Northern Virginia is a much more crowded place than it was during the Civil War. But Civil War historians, preservationists, and buffs, as well as National Park Service officials, are still flummoxed by Wal-Mart's wish to place a super center next to one of the most poignant battlefields of the Civil War.
"I am very disappointed they didn't consider other sites and didn't listen to the feedback they got that this site is too close to the Wilderness battlefield," Russ Smith, superintendent of the Fredericksburg and Spotsylvania National Military Park, told the Fredericksburg Free Lance-Star.
Wal-Mart's plan is to develop a 53-to-55-acre tract of land just north of the Wilderness Corner intersection. Part of the proposed development would hold a super center covering nearly 140,000 square feet, with enough room left over for additional retail outlets. While that land is not part of the national battlefield, it is, historically, part of the Wilderness Battlefield.
According to the Park Service, the Battle of the Wilderness was fought on May 5-6, 1864, with troops under both Union General Ulysses S. Grant and Confederate General Robert E. Lee engaged. "It was the beginning of the Overland Campaign, the bloodiest campaign in American history and the turning point in the war in the Eastern Theatre," notes the agency.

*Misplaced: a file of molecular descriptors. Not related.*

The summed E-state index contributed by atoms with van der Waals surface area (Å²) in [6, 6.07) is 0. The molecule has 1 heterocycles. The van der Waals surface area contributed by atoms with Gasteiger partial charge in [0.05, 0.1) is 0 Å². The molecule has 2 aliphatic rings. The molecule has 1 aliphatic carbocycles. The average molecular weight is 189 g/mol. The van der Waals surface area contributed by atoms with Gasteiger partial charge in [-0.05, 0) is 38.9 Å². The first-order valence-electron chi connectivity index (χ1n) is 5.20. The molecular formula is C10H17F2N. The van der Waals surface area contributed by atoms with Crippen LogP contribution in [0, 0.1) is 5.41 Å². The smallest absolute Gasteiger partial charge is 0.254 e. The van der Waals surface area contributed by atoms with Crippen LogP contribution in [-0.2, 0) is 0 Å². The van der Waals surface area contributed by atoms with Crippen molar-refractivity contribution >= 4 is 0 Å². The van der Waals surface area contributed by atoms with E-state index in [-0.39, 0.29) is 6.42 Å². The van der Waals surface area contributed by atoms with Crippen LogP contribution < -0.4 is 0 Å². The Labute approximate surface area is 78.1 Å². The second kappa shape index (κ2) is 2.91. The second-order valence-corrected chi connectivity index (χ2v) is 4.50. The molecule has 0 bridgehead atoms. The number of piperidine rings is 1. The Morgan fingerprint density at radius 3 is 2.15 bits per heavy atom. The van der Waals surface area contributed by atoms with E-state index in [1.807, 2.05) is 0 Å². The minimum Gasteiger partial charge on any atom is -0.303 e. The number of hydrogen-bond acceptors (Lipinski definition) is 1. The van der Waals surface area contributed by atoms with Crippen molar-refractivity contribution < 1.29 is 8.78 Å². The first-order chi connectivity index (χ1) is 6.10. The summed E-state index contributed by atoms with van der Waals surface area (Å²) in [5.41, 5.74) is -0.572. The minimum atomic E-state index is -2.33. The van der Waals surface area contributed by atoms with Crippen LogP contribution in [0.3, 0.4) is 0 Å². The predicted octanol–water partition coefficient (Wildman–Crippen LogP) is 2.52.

Last summer a coalition of groups -- the Civil War Preservation Trust, Friends of the Fredericksburg Area Battlefields, Friends of Wilderness Battlefield, the National Parks Conservation Association, the National Trust for Historic Preservation and the Piedmont Environmental Council -- wrote Wal-Mart president and CEO, H. Lee Scott, Jr., asking that his corporation look elsewhere for its project.
The Wilderness Battlefield was determined to be one of the most historically significant battlegrounds in the nation by a blue ribbon panel created by Congress in 1990. In an exhaustive 1993 report, the Civil War Sites Advisory Commission (CWSAC) identified Wilderness as a Priority I, Class A site, its highest designation. The commission identified the 55-acre parcel as part of the Wilderness Battlefield.
Today more than 2,773 acres of the Wilderness Battlefield are preserved as part of Fredericksburg and
Spotsylvania National Military Park. This Super Wal-Mart would be built within one-quarter mile of
the National Park and would pave the way for desecration of the Wilderness with unnecessary
commercial growth. Such a large-scale development is inappropriate next to a National Park.
At the Civil War Preservation Trust, policy director Jim Campi told the Free Lance-Star that the location of the proposed development is "extremely inappropriate for any kind of big-box commercial, especially a Wal-Mart.
"We're not telling Wal-Mart 'No way.' We're just telling them, 'Not here,'" he said.